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Foreign Exchange Fraud

State Street Building

State Street Bank and Trust Company has agreed to pay at least $382.4 million to settle allegations that it skimmed profits from clients on foreign currency exchange (FX) transactions. The Boston, Massachusetts-based financial institution will pay at least $382.4 million in civil penalties and fines to settle the foreign exchange fraud allegations, as well as an additional $147.6 million to resolve private class action lawsuits alleging similar misconduct, bringing the total from all settlements to roughly $530 million.

The State Street settlements are an attempt to put an end to foreign exchange fraud investigations that the bank has faced since 2009, when Wall Street whistleblower Harry Markopolos initially filed a whistleblower lawsuit in California on behalf of one of the country’s largest pension funds. Mr. Markopolos later went on to file whistleblower lawsuits in Massachusetts and other states, making similar allegations of foreign exchange fraud. You may recognize Mr. Markopolos’ name, as he was the whistleblower that repeatedly tried to alert authorities about Bernie Madoff’s scheme.

According to the Justice Department, State Street has admitted that its State Street Global Markets division generally did not price foreign currency exchange (FX) transactions at prevailing interbank market rates, contrary to representations the bank made to its clients.

Instead, when the State Street Global Markets division executed foreign currency exchanges, it allegedly applied predetermined uniform markups and markdowns to prevailing interbank FX transaction rates. When a client was an FX buyer, the Justice Department claims, State Street applied a markup, and when the client was a seller, the bank applied a markdown.

State Street is also accused of falsely telling its clients that the bank was providing “best execution” on FX transactions, and that it guaranteed the most competitive available rate on FX transactions, when, in fact, the prices that clients paid on FX transactions included these hidden markups or markdowns boosted State Street’s profits at the expense of their own clients.

According to media reports, the alleged foreign exchange fraud scheme took place between 1998 and 2009. Many of the clients that were affected by the foreign exchange fraud allegations were public pension funds, financial institutions and non-profit organizations.

State Street agreed to pay $382.4 million, pursuant to proposed settlements and other agreements. Of that total, $155 million will be paid as a civil penalty to the U.S. government, pursuant to allegations made by the Justice Department that State Street violated the Financial Institutions Reform, Recovery and Enforcement Act (FIRREA).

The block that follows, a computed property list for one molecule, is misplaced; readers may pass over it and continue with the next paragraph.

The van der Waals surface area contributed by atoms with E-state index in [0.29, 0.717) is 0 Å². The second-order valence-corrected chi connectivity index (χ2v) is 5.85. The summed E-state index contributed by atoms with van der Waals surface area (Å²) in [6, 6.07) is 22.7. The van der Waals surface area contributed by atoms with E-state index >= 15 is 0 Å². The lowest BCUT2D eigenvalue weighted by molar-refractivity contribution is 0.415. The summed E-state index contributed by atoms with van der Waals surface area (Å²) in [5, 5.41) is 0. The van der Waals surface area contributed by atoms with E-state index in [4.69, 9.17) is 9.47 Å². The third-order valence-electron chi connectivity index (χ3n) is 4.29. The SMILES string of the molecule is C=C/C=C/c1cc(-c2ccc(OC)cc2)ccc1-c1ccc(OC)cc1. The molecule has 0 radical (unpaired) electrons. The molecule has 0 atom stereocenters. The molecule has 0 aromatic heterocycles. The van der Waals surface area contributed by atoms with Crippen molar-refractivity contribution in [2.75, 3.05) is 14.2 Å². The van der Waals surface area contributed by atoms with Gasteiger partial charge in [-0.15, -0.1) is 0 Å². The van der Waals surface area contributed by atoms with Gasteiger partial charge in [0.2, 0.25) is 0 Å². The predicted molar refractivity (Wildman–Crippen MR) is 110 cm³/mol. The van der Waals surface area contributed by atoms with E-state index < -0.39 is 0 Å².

In a separate agreement with the Securities and Exchanges Commission (SEC), State Street will be required to pay the SEC a civil penalty of $75 million, as well as disgorge $75 million in ill-gotten gains and $17.4 million in prejudgment interest, which will be paid to registered investment company (RIC) clients.

In addition to the above agreements, State Street will resolve Department of Labor (DOL) claims under the Employee Retirement Income Security Act (ERISA) by paying at least $60 million to State Street ERISA plan clients who lost money as a result of the bank’s alleged foreign exchange fraud.

Finally, State Street has agreed to pay an additional $146.7 million to resolve private class action lawsuits filed on behalf of clients who also claim to have lost money as a result of the foreign exchange fraud.

All of the settlements laid out above have yet to be finalized.

Foreign Exchange Fraud Whistleblower

For his role in bringing the foreign exchange fraud allegations to the government’s attention, Mr. Markopolos will receive a whistleblower reward that has yet to be determined. The case against State Street one of a number of whistleblower lawsuits that Markopolos has filed against Wall Street banks.

Mr. Markopolos and a number of other whistleblowers were instrumental in a similar case that resolved last year involving Bank of New York Mellon, which agreed to pay $714 million to resolve claims that it cheated pension funds and other investors for over a decade.

In March of 2015, authorities resolved claims that accused Bank of New York Mellon of telling clients that they would receive the best possible rate on foreign currency trades when, in fact, the bank provided prices that were at or near the worst interbank rates. The suspected foreign exchange fraud scheme lasted from 2000 until 2011.

While the $714 million settlement might sound like a lot of money, it amounts to only a fraction of the allegedly ill-gotten gains that New York attorney general Eric Schneiderman was seeking. According to the New York Times, the victims of the Bank of New York Mellon scheme included New York City pension funds, with investors that include teachers and police officers.

The Bank of New York Mellon case actually had an interesting tie-in to the State Street case. When news of the State Street case was initially reported back in 2009, Bank of New York Mellon employees began to worry. In an email with the subject ‘Oh No’ sent to colleagues, a Bank of New York Mellon managing director shared the State Street news. Another email, sent by an employee who has since left the bank, wondered whether it was “time to retire after raping the custodial accounts.”



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